Jonathan Flite has memories he can’t explain.

“A genre-defying series…Beier’s narrative range is formidable, weaving a tapestry of multiple characters and plot tributaries…[His] engrossing storytelling leaves many questions intriguingly unsettled.” – Publishers Weekly



Jonathan Flite claims to have memories he can’t explain. Seven layers of them, to be exact, all belonging to a group of teenagers who disappeared from a place called Idle County in 2010—ten years before his birth. Seventeen years of anxiety, violent outbursts, and refusal to admit he is lying have landed him at Crescent Rehabilitation Center, a seaside juvenile center for rich kids, and nobody has ever dared to believe his memories might be real.

Until now. On a blustery November day just three months after a nuclear terrorist attack in Geneva, Switzerland, ex-CIA psychiatrist Thomas Lumen arrives at Crescent to interview Jonathan for a book about Idle County. Fueled by his personal connection to the disappearances three decades earlier, he asks Jonathan to share what he knows—anything and everything.

By reigniting this thirty-year-old mystery, however, Jonathan inadvertently becomes a target of the very same religious terrorists who attacked Geneva, and they’ll stop at nothing to keep the secrets of Idle County under wraps. Jonathan must then make a choice: to continue telling his story, or risk the safety of everyone he loves.



Jonathan Flite wants to disappear. Apart from being Rhode Island’s infamous nurse killer about to walk free, he’s also facing more public scrutiny than ever before. The FBI has begun taking his connection to the long-lost Idle County Seven seriously, drawing links between people Jonathan claims to remember and last summer’s nuclear terrorist attack in Geneva, Switzerland. Furthermore, the perpetrator from last fall’s murders at Crescent Rehabilitation Center is still at large, leaving a number of questions unanswered about how and why the crimes might have been linked to the events in Europe.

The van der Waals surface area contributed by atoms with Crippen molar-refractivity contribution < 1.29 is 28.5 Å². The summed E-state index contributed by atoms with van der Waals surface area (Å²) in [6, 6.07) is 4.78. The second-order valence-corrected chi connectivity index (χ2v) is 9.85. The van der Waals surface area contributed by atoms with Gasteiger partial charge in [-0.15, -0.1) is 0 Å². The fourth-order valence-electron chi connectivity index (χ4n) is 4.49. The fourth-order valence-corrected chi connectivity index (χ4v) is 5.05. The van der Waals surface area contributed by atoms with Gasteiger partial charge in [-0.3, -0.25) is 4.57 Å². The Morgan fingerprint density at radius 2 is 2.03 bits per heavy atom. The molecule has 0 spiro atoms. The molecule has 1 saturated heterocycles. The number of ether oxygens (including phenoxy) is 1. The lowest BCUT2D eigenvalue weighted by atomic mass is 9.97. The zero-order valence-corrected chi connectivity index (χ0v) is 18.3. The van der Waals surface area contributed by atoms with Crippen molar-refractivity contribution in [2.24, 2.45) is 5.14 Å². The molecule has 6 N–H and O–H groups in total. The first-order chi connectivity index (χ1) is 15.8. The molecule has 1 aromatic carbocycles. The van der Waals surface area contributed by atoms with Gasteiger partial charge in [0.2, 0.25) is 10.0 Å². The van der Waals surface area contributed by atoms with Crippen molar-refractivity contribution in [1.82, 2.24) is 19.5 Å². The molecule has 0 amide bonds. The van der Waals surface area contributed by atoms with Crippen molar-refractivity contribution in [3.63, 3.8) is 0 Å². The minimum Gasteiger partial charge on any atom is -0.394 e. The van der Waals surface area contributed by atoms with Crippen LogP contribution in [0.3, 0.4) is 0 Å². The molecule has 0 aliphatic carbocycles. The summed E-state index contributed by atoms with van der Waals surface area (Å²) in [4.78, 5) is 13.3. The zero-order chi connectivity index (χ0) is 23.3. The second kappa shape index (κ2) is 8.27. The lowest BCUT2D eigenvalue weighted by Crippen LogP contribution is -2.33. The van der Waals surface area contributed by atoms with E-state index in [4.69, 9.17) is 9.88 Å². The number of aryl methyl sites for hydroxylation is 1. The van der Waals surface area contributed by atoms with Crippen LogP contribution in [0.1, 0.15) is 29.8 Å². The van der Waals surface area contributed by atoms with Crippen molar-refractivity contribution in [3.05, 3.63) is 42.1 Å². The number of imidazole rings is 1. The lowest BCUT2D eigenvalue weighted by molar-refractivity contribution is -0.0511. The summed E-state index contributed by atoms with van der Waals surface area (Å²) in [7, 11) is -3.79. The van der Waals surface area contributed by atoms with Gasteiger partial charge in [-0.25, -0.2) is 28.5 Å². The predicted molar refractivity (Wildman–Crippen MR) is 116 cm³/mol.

When an anonymous stranger begins sending Jonathan letters encouraging him to tell the truth about the Idle County Seven mystery, his loved ones brace themselves for the onslaught of attention it might bring. As media reports creep toward the truth, the scientific and religious implications of Jonathan’s psychological condition begin to pique public interest—and expose those who would resort to violence in order to keep them under wraps.



Jonathan Flite’s fame is on the rise. Ever since the suicide bombing at his mother’s press conference last summer, his alleged “past-life memories” of Minnesota’s long-lost Idle County Seven have piqued the curiosity of people everywhere—including new religious extremists who don’t want to be challenged by deeper metaphysical questions.

Now, the reigning queen of news media, Alice Winterblume, is featuring Jonathan front and center in her hit docuseries, WorldLine. As Jonathan’s claims about the Idle County Seven further challenge the social psyche, so too do the alarming uncertainties they raise about two individuals the teens once knew: Victor Zobel, the celebrity billionaire now suspected of orchestrating the 2037 nuclear terrorist attack in Geneva, Switzerland; and Rebecca Sparks, the mysterious physicist whose new and testable Theory of Everything has since ignited controversy among scientists around the globe.

As links between the past and the present converge, Jonathan’s stories about the Idle County Seven—particularly one about young Lindsay Thorsen and an out-of-body experience she had during a harrowing abduction in 2006—begin crumbling the walls of society’s deepest-held beliefs about life, death, and reality.



The homosexuals, once an ostracized social minority, have taken over the world.  They understood the dangers of an overpopulated planet, usurped government power, and created a culture of perfectly engineered families.  But Grace Jarvis and Dex Wheelock are heterosexuals—part of the government’s highly controlled backup plan for reproduction—and they have a problem:

Grace is pregnant.  Dex is the father.  It is a crime that has only one consequence: banishment to the Antarctic Sanctuary, an isolated biological reserve where reproductive criminals are allowed to exist in peace, without disrupting the rest of civilization.  There are rumors that genocide has already begun and the homosexuals are finally setting natural breeders on a path to extinction, which leaves Grace and Dex with only two choices: to succumb to the tyrannical regime, or run.

They choose to run.

Matthew J. Beier’s debut novel tells the intimate story of two people bound by the force of life itself as they set out to protect their unborn child and find value for themselves in a world that has rendered them worthless. This rainbow-tinted reflection of our own society—part political satire and part dystopian thriller—is a novel you won’t want to miss.